After meetings in the 90s with SMU’s lawyers and planners, we saw the handwriting and moved west, although not to a farm.

    SMU is not a good neighbor. I wish the city council and P&Z would, for once, just say no.

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  • August 24, 2012 at 3:42 pm
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    @SMU-UPer, Why are we “welcome for the property values”? Take a little time and DCAD an array of properties next to SMU, then DCAD an array of properties not close to SMU. You will find that proximity to SMU actually decreases the property values. Also, if there were no university students, “all those crappy, old apartments in UP” would be very well maintained single family complexes/duplexes/homes in about .1 seconds.

    I like having SMU local, but don’t pretend that UP actually needs SMU for anything.

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  • August 24, 2012 at 4:44 pm
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    @NFW, when I moved here, I was NOT next to the campus. But then they continued to buy property (which is their right) and then demand the council change the zoning from residential to campus (which is completely against the zoning committee’s own stated mission–to protect individual home owners from encroachment by big entities). So, no, it is not someone’s fault for happening to move in. If you moved into a house and the house next door was a nice pretty house and you therefore thought they would be good neighbors, and then found them to be playing loud music at all hours of the night, throwing trash in your yard on a daily basis, and treated you in anything but a neighborly manner, would you think, “oh well, it’s my own fault for moving next to a jerk”? Something tells me you would not.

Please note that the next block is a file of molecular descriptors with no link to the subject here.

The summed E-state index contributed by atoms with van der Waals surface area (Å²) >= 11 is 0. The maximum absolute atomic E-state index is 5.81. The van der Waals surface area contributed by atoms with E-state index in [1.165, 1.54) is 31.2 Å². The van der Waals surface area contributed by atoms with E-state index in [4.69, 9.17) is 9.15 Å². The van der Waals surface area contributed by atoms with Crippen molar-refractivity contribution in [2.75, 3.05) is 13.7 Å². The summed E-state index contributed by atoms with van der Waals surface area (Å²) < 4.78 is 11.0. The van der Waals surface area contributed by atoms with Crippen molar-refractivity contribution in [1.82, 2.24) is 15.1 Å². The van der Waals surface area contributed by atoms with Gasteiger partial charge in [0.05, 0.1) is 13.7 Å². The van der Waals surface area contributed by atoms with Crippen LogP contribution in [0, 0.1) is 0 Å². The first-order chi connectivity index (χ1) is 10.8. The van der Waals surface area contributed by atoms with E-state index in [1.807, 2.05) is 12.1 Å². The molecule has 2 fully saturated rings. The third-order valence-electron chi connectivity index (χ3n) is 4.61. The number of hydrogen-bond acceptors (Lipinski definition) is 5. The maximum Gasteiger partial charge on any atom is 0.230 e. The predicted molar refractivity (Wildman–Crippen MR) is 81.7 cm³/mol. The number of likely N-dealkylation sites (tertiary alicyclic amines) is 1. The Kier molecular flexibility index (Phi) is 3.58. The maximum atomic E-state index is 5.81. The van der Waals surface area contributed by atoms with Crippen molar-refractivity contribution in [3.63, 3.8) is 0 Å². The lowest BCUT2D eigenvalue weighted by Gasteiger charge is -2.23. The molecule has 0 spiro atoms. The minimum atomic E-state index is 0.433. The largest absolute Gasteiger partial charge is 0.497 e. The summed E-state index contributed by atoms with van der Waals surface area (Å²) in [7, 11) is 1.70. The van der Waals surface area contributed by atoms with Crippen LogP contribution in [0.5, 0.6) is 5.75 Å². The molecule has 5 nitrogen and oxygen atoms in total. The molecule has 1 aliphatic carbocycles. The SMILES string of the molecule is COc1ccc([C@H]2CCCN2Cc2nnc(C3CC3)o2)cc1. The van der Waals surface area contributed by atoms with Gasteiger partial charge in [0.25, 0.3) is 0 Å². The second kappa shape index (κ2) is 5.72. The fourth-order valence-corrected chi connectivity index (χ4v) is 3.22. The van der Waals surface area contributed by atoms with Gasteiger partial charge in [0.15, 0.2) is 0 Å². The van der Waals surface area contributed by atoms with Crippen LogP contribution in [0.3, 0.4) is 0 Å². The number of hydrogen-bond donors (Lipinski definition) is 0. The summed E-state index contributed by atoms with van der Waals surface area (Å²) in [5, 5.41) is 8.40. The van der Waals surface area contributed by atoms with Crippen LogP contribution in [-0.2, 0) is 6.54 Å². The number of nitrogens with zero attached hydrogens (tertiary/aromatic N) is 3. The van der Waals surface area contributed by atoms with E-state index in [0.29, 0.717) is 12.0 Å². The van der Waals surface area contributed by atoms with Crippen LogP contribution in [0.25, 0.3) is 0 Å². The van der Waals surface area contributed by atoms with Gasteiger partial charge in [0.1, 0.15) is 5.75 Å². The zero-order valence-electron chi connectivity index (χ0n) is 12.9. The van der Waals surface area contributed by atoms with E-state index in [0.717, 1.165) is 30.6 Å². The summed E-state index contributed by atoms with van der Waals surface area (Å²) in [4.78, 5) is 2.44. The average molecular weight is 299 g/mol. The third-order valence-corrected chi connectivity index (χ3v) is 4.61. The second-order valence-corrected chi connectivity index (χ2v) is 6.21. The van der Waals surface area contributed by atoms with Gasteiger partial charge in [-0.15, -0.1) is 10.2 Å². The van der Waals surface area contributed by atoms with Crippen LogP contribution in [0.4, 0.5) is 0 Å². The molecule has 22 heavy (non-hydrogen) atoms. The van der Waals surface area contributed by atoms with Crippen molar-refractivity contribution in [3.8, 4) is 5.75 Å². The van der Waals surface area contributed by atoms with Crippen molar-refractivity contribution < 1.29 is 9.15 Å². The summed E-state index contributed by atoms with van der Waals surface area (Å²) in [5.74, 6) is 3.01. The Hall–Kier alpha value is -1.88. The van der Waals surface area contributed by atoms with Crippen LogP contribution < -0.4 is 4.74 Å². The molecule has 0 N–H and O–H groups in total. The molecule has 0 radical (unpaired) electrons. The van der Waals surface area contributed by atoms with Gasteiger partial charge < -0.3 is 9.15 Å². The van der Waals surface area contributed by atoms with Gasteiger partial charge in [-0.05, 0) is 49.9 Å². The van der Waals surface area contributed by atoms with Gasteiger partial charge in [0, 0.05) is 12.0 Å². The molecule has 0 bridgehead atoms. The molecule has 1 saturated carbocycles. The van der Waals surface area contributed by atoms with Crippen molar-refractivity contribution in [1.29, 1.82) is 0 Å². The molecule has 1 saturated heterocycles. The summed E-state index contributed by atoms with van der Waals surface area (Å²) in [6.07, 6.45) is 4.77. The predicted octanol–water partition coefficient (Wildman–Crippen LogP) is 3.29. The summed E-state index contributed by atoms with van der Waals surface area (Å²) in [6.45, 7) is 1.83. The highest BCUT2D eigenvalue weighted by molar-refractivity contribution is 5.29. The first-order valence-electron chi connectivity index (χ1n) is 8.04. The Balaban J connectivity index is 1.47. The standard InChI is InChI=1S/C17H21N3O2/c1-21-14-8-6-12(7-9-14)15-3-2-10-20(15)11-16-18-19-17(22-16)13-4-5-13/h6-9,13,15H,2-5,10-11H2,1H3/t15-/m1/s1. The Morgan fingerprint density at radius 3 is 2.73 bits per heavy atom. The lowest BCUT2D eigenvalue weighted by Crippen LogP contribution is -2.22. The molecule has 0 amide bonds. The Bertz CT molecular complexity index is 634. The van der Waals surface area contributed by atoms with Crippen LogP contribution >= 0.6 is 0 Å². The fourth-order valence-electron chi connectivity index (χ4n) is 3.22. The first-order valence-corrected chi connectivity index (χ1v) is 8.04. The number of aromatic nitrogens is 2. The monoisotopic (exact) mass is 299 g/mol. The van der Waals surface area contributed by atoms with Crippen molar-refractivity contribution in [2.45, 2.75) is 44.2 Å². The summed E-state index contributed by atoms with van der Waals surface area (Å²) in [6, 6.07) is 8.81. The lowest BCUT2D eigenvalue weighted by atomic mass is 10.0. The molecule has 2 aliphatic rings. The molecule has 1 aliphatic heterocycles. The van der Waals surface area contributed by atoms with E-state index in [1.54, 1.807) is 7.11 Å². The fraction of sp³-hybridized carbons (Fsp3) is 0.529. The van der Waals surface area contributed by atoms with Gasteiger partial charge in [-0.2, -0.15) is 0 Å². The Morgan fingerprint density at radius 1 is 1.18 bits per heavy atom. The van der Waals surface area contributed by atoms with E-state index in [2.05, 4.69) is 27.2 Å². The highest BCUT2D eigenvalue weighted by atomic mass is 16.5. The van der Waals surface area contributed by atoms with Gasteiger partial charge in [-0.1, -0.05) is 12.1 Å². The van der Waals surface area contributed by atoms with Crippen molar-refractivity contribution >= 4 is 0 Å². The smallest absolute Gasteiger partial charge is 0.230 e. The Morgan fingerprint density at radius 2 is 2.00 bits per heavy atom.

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  • August 24, 2012 at 4:45 pm
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    Sorry, I meant to address that to SMU-UPer, not to NFW. Sorry NFW!

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  • August 24, 2012 at 8:13 pm
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    you folks do know that the entire city council is comprised of active SMU alumni, don’t you?

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  • August 24, 2012 at 9:02 pm
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    Hata,

    That is simply coincidence.
    Really.
    Sure

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  • August 27, 2012 at 10:28 am
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    One thing you can always count on with this blog – lots of negative comments about SMU.